Once again, this is a big worry for the security industry, as so much of an operative’s job performance comes from experience. It can be very costly to lose an experienced security operative – and not just financially. There’s simply no training that can prepare new operatives for some of the challenges they will encounter on the frontline. Learning first-hand, from a seasoned operative, is priceless. However, with license renewals dropping, many long-term operatives seem to be leaving the industry, replaced by inexperienced and under-trained operatives who are then hurried into positions that they aren’t yet ready to fill.

According to our respondents, some additional training is taking place, however. 55% told us that they have received extra training since qualifying for an SIA license. However, 46% of these operatives also revealed that they had undertaken the training of their own volition, and at their own expense.

From a business standpoint, regular training increases employee engagement, company growth, employee satisfaction, customer loyalty and trust, productivity, and company consistency. It also addresses internal weaknesses, strengthening the business from within.

Pay rates: “Security operatives’ pay needs to reflect their responsibilities”

Pay rates within the security industry are typically very low. SIA surveys conducted in 2021 found that the average rate of pay for a British security operative was between £10 and £12 an hour. They concluded that this pay rate has not improved significantly since similar research was conducted by the Authority back in 2006.

Our own research confirms this. By looking at data concerning the UK’s average hourly wage, and contrasting it with UK minimum wage data, as well as information provided by our own respondents, we found that security industry wages are getting worse, not better.

Money-BudgetPixabay-22In 2000, when the average hourly wage was £8.91, and the minimum wage was £3.61, new security workers were earning £8 – £9 an hour, with a decent percentage pulling in even more than that.

10 years later, the average wage was £12.83, an increase of 40%. The minimum wage was £5.93. The average new security worker, however, was making just £9 – £10 an hour.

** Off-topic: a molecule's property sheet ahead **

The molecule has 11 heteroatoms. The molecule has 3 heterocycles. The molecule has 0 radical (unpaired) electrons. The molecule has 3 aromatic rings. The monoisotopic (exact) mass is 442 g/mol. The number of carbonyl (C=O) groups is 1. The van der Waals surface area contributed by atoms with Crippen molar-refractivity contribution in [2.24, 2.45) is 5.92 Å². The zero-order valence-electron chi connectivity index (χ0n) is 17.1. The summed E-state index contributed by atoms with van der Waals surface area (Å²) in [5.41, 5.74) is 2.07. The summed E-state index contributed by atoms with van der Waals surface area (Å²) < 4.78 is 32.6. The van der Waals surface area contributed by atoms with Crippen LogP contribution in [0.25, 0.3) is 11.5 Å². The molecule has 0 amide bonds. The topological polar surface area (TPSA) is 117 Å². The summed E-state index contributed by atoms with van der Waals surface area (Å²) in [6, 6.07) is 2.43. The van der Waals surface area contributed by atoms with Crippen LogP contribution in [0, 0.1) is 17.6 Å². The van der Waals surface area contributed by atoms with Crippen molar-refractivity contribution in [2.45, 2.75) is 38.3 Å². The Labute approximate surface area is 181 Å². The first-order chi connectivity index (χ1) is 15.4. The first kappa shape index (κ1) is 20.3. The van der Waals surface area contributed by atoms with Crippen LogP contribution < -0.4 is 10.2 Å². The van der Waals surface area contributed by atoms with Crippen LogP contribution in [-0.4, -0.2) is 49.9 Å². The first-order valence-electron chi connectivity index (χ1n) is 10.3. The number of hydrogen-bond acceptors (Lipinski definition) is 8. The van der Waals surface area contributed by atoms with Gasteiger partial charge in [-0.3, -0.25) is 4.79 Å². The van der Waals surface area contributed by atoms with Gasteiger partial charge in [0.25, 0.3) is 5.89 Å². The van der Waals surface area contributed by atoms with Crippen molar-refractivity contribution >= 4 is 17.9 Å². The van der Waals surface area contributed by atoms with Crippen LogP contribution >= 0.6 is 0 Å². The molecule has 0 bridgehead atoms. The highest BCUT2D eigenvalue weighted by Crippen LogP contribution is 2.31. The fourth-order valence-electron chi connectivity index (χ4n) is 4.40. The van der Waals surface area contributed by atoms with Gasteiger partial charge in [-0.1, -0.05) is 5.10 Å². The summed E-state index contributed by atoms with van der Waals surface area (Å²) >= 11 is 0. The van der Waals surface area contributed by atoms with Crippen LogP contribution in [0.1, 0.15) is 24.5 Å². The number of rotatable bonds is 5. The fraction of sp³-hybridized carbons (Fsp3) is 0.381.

Further reading: Declining payrates for door supervisors – “Rarely have so many, done so much, for so little”

As of 2021, (wherein the average hourly wage was an estimated £15.65, while the national minimum wage was £8.91) a majority of newly licensed security workers were only making £9 – £10 an hour. Only 3% were making the national average wage, despite the many risks to physical and mental wellbeing posed by security work, as well as the additional costs involved in paying for licenses and training.

This lack of competitive pay rates is certainly a factor in many operatives’ choice not to renew their licenses, and thereby leave the industry. New operatives will also be inclined to look elsewhere for better pay, and a highly important and specialised UK industry will come to be seen as a minimum wage ‘stepping stone’ to greater things, instead of a job with an incredible level of responsibility behind it (responsibilities that, as discussed above and in the study, are growing all the time).

Security operatives’ pay needs to reflect their responsibilities, hazards faced, and work rate. This is greatly needed by the industry, as much as by the operatives themselves.

Legal protections: “Security operatives are afforded no more legal protections against assault than any other member of the public”

In 2018, Parliament passed the Assaults on Emergency Workers (Offences) Act. The act provided emergency workers with greater legal protections if they are assaulted (instituting far harsher punishments for those who would attack members of the emergency services).

Those protected by the act include police officers, paramedics, firefighters, NHS staff, prison officers, and more besides. However, the only security operatives covered are those employed by hospitals.

Security operatives, even CCSOs, are afforded no more legal protections against being assaulted than any other member of the public, something which, as our research has shown, is increasing at an almost unprecedented rate.

At WTD, we called for the Government to intervene and create a Security Workers Act, or simply to amend the Assaults on Emergency Workers Act to include security workers. It feels unfair, not to mention dangerous, to expect security operatives to put themselves at risk without offering any legal protection when they do.


WorkingtheDoors-JasparArtSecurityofficers-23In summary, there is obviously a lot of work to do. However, within our problems lie pathways to solutions. These are solutions that can benefit not only the industry, but all British society.

In the Manchester Arena Inquiry, Sir John Saunders made two recommendations, referenced in the report as ‘MR7’ and ‘MR8’. These concerned the extending of regulations, as well as SIA licensing, to cover the entirety of the industry.

The idea is to ensure a better standard of working practice, as well as increased accountability, throughout the security industry. To do so would naturally improve standards of training, and could conceivably be used to improve wages as well (partly because it could be used to end the harmful practice of sub-sub-contracting).

We at WTD believe that these recommendations should be enacted, both in the interest of public safety, as well as the health and growth of the security industry in this country. After all, the two are intimately linked.